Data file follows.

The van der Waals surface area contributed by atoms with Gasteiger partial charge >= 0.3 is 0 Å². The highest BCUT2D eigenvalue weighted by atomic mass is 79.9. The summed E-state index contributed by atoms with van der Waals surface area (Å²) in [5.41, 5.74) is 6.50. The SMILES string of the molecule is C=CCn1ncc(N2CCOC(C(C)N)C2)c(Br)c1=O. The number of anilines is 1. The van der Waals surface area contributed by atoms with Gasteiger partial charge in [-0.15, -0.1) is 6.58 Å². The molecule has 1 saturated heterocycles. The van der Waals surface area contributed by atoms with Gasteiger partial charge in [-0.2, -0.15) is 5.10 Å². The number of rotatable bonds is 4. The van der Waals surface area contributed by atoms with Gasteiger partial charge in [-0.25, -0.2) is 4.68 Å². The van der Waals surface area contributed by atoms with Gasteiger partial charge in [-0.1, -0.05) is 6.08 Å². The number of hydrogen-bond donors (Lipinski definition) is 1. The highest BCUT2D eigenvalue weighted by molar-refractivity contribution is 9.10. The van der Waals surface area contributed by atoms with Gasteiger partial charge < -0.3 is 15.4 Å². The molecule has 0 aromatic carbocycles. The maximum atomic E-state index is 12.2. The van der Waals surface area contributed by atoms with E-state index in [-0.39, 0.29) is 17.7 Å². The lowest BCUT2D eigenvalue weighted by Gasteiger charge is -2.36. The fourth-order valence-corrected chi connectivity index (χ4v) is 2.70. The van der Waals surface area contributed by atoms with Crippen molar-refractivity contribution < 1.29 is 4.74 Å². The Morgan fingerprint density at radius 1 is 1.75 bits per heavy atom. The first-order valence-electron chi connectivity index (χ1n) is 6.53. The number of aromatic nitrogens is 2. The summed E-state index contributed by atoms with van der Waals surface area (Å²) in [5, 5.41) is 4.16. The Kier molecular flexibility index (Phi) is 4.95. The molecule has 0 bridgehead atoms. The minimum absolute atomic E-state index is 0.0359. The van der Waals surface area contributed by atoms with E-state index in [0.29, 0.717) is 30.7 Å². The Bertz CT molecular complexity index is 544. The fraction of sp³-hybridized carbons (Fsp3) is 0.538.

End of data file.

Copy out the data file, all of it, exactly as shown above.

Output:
The van der Waals surface area contributed by atoms with Gasteiger partial charge >= 0.3 is 0 Å². The highest BCUT2D eigenvalue weighted by atomic mass is 79.9. The summed E-state index contributed by atoms with van der Waals surface area (Å²) in [5.41, 5.74) is 6.50. The SMILES string of the molecule is C=CCn1ncc(N2CCOC(C(C)N)C2)c(Br)c1=O. The number of anilines is 1. The van der Waals surface area contributed by atoms with Gasteiger partial charge in [-0.15, -0.1) is 6.58 Å². The molecule has 1 saturated heterocycles. The van der Waals surface area contributed by atoms with Gasteiger partial charge in [-0.2, -0.15) is 5.10 Å². The number of rotatable bonds is 4. The van der Waals surface area contributed by atoms with Gasteiger partial charge in [-0.25, -0.2) is 4.68 Å². The van der Waals surface area contributed by atoms with Gasteiger partial charge in [-0.1, -0.05) is 6.08 Å². The number of hydrogen-bond donors (Lipinski definition) is 1. The highest BCUT2D eigenvalue weighted by molar-refractivity contribution is 9.10. The van der Waals surface area contributed by atoms with Gasteiger partial charge < -0.3 is 15.4 Å². The molecule has 0 aromatic carbocycles. The maximum atomic E-state index is 12.2. The van der Waals surface area contributed by atoms with E-state index in [-0.39, 0.29) is 17.7 Å². The lowest BCUT2D eigenvalue weighted by Gasteiger charge is -2.36. The fourth-order valence-corrected chi connectivity index (χ4v) is 2.70. The van der Waals surface area contributed by atoms with Crippen molar-refractivity contribution < 1.29 is 4.74 Å². The Morgan fingerprint density at radius 1 is 1.75 bits per heavy atom. The first-order valence-electron chi connectivity index (χ1n) is 6.53. The number of aromatic nitrogens is 2. The summed E-state index contributed by atoms with van der Waals surface area (Å²) in [5, 5.41) is 4.16. The Kier molecular flexibility index (Phi) is 4.95. The molecule has 0 bridgehead atoms. The minimum absolute atomic E-state index is 0.0359. The van der Waals surface area contributed by atoms with E-state index in [0.29, 0.717) is 30.7 Å². The Bertz CT molecular complexity index is 544. The fraction of sp³-hybridized carbons (Fsp3) is 0.538.